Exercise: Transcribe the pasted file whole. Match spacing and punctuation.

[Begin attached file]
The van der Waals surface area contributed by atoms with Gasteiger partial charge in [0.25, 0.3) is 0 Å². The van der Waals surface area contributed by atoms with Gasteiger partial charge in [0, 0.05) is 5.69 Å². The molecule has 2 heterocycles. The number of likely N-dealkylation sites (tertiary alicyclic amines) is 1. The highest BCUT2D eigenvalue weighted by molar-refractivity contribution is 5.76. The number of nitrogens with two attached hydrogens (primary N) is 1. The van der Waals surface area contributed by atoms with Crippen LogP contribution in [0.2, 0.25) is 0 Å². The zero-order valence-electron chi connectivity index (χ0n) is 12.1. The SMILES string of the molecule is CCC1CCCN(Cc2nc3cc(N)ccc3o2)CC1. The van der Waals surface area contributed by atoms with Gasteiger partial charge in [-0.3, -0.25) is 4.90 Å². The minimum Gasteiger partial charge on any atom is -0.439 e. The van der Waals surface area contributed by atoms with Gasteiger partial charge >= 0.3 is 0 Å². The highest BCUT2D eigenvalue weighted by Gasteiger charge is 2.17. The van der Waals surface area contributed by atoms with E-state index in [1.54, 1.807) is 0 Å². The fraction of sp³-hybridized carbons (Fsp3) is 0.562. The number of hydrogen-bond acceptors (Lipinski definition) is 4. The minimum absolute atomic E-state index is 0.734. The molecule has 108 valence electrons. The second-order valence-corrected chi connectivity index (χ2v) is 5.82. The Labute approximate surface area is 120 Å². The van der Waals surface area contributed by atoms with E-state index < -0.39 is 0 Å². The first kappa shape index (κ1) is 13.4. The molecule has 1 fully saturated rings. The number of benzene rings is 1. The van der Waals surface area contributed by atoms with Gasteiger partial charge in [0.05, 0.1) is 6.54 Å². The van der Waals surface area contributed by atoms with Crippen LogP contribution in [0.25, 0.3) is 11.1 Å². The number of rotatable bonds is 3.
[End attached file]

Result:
The van der Waals surface area contributed by atoms with Gasteiger partial charge in [0.25, 0.3) is 0 Å². The van der Waals surface area contributed by atoms with Gasteiger partial charge in [0, 0.05) is 5.69 Å². The molecule has 2 heterocycles. The number of likely N-dealkylation sites (tertiary alicyclic amines) is 1. The highest BCUT2D eigenvalue weighted by molar-refractivity contribution is 5.76. The number of nitrogens with two attached hydrogens (primary N) is 1. The van der Waals surface area contributed by atoms with Crippen LogP contribution in [0.2, 0.25) is 0 Å². The zero-order valence-electron chi connectivity index (χ0n) is 12.1. The SMILES string of the molecule is CCC1CCCN(Cc2nc3cc(N)ccc3o2)CC1. The van der Waals surface area contributed by atoms with Gasteiger partial charge in [-0.3, -0.25) is 4.90 Å². The minimum Gasteiger partial charge on any atom is -0.439 e. The van der Waals surface area contributed by atoms with Gasteiger partial charge >= 0.3 is 0 Å². The highest BCUT2D eigenvalue weighted by Gasteiger charge is 2.17. The van der Waals surface area contributed by atoms with E-state index in [1.54, 1.807) is 0 Å². The fraction of sp³-hybridized carbons (Fsp3) is 0.562. The number of hydrogen-bond acceptors (Lipinski definition) is 4. The minimum absolute atomic E-state index is 0.734. The molecule has 108 valence electrons. The second-order valence-corrected chi connectivity index (χ2v) is 5.82. The Labute approximate surface area is 120 Å². The van der Waals surface area contributed by atoms with E-state index < -0.39 is 0 Å². The first kappa shape index (κ1) is 13.4. The molecule has 1 fully saturated rings. The number of benzene rings is 1. The van der Waals surface area contributed by atoms with Gasteiger partial charge in [0.05, 0.1) is 6.54 Å². The van der Waals surface area contributed by atoms with Crippen LogP contribution in [0.25, 0.3) is 11.1 Å². The number of rotatable bonds is 3.